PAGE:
If you’re into sports cars and you can get to the Sydney Motor Show then don’t miss the Toyota stand because one of the features this year is the Toyota FT-86G sports car.
The Toyota FT-86G is a concept car that will give you a preview of what’s coming from Toyota sometime after 2012 and you’ll see that it’s going to come with all the heritage of the Supra and MR2.
The FT-86G name is derived from the AE-86 Corolla – a small, light-weight, rear-wheel drive coupe from the 1980s that has achieved cult status.
Toyota’s aim is to bring a new level of excitement to Toyota showrooms and customers, connecting with younger drivers and promoting the fun of sports-car driving.
The FT-86G is the second concept revealed by Toyota in the past year that points to a next-generation production sports coupe.
It has gained tweaks to performance and styling that make it sleeker and more aggressive than the FT-86 concept shown at last year’s Tokyo Motor Show.
The “G” suffix signifies a sports conversion that has stretched the original by 30mm, widened it by 20mm and lowered it by 30mm (4190mm × 1780mm × 1230mm).
Sharper looks come from a totally redesigned front end that incorporates a larger air intake with visible intercooler, as well as a vented bonnet.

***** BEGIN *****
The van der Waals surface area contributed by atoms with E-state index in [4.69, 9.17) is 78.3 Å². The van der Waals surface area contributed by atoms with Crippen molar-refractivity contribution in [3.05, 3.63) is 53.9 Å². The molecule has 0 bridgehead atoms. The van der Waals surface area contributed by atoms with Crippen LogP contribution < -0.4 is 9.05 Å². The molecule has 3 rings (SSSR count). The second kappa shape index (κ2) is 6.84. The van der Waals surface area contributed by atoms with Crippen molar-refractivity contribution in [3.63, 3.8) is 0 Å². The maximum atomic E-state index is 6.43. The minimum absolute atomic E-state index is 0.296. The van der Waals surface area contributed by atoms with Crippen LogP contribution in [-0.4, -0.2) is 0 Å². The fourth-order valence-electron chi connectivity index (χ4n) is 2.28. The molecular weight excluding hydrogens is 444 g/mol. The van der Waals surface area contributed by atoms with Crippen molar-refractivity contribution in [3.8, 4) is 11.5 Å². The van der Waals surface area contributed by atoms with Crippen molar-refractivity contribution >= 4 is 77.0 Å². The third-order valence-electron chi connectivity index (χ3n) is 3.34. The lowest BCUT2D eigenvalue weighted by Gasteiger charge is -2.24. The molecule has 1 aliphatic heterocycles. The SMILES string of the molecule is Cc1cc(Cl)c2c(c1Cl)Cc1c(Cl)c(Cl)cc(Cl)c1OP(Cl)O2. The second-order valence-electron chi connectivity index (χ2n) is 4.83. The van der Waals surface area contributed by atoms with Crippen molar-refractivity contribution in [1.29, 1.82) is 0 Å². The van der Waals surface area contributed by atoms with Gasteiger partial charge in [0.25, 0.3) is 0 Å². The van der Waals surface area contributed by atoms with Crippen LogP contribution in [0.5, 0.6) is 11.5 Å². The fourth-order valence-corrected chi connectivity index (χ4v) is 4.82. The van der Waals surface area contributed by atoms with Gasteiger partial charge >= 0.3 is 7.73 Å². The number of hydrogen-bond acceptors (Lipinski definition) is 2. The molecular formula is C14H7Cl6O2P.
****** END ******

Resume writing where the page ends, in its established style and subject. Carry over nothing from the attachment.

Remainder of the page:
At the rear, a large carbon-fibre wing, diffuser and oversized twin exhausts contribute to the edgier styling.
The FT-86G sits on low-profile Bridgestone 19-inch rubber – 245/40 at the front and 275/35 at the rear, while Recaro sports seats complete the “G” conversion of the dynamic four-seater.
The concept retains classic sports-car underpinnings with a front-mounted 2.0-litre engine – now boosted with a turbo – driving the rear wheels through a six-speed manual transmission.
Toyota’s plan to return to the sports-car market is in response to the edict by global president Akio Toyoda for the company to re-connect with younger buyers by producing fun-to-drive models.
“It is often said that young people today have drifted away from cars, but I feel it may not be the customers who have drifted from cars but us, the manufacturers,” Mr Toyoda said.
“I believe it is the mission of auto makers to provide the fundamental excitement of automobiles to customers, regardless of the era,” he said.